Bucket lists are kind of sad, focused as they are on the stabbing regrets we’ll feel on our death bed. As if dying weren’t enough of a downer.
On the other hand, the lists do present a nifty, compact way to remind ourselves that the time to enjoy life is now . That’s why I was so excited to hear that Britain’s National Trust had compiled a list of “50 Things To Do Before You’re 12.” What a great way to remind kids — and their parents — that what looms for all tweens is adulthood. Pretty soon it will be too late, or at least more awkward, for kids to make their first fort, or mud pie.
More pressingly, the things we do when we’re young influence who we become when we’re older. “The child is the father of the man,” yada yada. Get young kids hooked on camping, say, and they may well go on to enjoy a whole outdoorsy life.
Which of course got me thinking: What about “50 Jewish Things to Do before You’re 13”? (Thirteen making more sense than 12 for us, for obvious reasons.) Get kids to do Jewish things when they’re young ,and they just might keep doing them forever.
So I started asking around for suggestions, and came up with this list of my own. Good luck raising a kid who loves being Jewish.
Find out whom you were named after.
Plant a tree in Israel.
Volunteer in your community. (Explain to your kids that Jews believe in tikkun olam — repairing the world.)
Dress up for Purim.
Learn how to blow a shofar.
Make cookies, and bring them to a Jewish retirement home; talk to the people at the home.
Go to a rally for a good cause. (Explain that Jews believe in standing up for what’s right.)
Go into the voting booth with a voter. (Explain that Jews are thrilled with democracy.)
Dance the hora.
Find the afikomen at the Passover Seder.
Go to Israel, or get an Israeli pen (or Facebook) pal.
Play Gaga! (A soccer-dodge ball mash-up invented in Israel).
Eat in a sukkah.
Sleep in a sukkah.
Hunt for traces of chametz , by candlelight with a spoon and feather. Or even a Dustbuster.
Listen to Israeli rap music.
Listen to Arabic rap music (to get a feel for the Middle East that has nothing to do with politics).
Go to synagogue, and sit between two adults who love you.
Learn some Hebrew. (Even “ Sheket !” counts.)
Learn some Yiddish (even curses!) or Ladino. (My favorite Ladino word growing up: moorsah — used when someone was in a bad mood and was trying to get everyone else into a bad mood, too.)
Visit a Jewish museum.
Make some money, and give it to charity. (Explain that Jews believe in tzedakah.)
Try a matzo ball.
Attend Jewish camp. (Or come to the old-fashioned bungalow colony we go to: Rosmarins, in Monroe, N.Y. Yes, that’s a plug.)
Cook something for the Jewish holidays with the help of a grandparent.
Ask a grandparent to tell you a story about the olden days.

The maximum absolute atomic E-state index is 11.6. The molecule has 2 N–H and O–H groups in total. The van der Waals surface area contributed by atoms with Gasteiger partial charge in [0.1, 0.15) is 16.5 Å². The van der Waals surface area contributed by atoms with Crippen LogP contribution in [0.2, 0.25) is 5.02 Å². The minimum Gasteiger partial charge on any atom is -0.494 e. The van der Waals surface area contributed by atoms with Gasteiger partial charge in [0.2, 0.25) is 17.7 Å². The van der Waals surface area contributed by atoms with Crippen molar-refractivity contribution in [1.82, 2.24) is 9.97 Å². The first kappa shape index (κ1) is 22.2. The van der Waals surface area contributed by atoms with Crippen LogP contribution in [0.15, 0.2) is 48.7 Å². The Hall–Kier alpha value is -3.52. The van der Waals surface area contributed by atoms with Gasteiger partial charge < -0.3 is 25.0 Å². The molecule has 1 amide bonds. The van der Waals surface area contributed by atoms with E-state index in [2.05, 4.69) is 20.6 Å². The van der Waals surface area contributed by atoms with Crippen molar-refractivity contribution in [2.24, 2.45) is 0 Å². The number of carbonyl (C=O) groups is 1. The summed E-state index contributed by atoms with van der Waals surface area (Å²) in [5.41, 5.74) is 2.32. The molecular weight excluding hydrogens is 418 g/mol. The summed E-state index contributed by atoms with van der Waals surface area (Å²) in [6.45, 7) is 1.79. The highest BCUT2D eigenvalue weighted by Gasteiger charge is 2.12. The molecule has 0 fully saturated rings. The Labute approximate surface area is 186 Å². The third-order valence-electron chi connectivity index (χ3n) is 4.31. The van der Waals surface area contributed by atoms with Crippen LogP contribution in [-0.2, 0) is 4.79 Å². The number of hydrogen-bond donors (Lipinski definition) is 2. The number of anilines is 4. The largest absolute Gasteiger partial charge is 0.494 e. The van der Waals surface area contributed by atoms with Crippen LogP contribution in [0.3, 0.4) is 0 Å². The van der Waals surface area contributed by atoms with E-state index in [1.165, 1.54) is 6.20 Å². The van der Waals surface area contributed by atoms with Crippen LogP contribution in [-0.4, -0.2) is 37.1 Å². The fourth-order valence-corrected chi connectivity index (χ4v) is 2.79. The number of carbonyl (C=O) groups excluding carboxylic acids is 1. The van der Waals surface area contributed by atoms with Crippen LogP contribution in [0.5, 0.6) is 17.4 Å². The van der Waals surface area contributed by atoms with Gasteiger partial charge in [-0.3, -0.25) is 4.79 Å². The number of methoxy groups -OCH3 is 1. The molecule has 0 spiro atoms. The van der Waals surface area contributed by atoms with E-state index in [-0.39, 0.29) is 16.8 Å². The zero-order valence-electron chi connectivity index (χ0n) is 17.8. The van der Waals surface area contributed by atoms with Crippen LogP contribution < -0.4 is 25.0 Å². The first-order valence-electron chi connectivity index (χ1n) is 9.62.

Ask the Four Questions.
Ask a fifth: “Who’s Bitter Herb?” (Or make up some other Seder tradition — then keep it.)
Light Hanukkah candles.
Play Dreidel; win gelt.
Light Sabbath candles, and have a good meal.
Invite a non-Jewish friend over for a Jewish holiday.
Go to a holiday at a non-Jewish friend’s house.
Control Hollywood! (Or at least watch a Spielberg movie.)
Read a Bible story.
Read “The Flying Latke.” (Okay, that’s just there because my kids loved it. It’s pretty obscure. So, just read some nonvomitously-sweet Jewish storybook.)
Eat lox and bagels on a Sunday morning.
Make a family tree.
Decorate a kippah. Heck, you can even call it a yarmulke.
Feel guilty about something. Anything. Then move on. (Or I’ll feel guilty for your misery.)
Have a debate at the dinner table about some burning social issue.
Do something nice for your parents.
Attend a bar or bat mitzvah — preferably your own.
See “Fiddler on the Roof.”
Look at a Torah scroll up close.
Read Emma Lazarus’s poem on the Statue of Liberty.
Make a menorah out of stuff (nonflammable, please) around the house.
Learn a joke. Get the timing right!
While we’re on the subject, I’d like to make a list of 50 Jewish Things to Do AFTER You’re 13. To help, send your ideas to email@example.com.
And here’s a thanks to all who contributed to this list: Jeremy Fingerman, CEO of the Foundation for Jewish Camp; Jesse Kellerman, author of the book “Potboiler;” Yael Levey, co-founder of dreamBIGLY.com; Daniel Rothner, founder, Areyvut, Inc.; Carole Lieberman, psychiatrist/author; Debbie Schwartz, founder, Forever Families Weekend for Jewish families touched by adoption; Kerith Elizabeth Henderson, founder, Quintessential PR; Karen Jarmon, education director of The Jewish Lens, Robyn Kahn Federman, director of communications, Catalyst.
Lenore Skenazy, a public speaker , is the author of the book “Free-Range Kids” (Wiley, 2010) and the founder of a blog of the same name.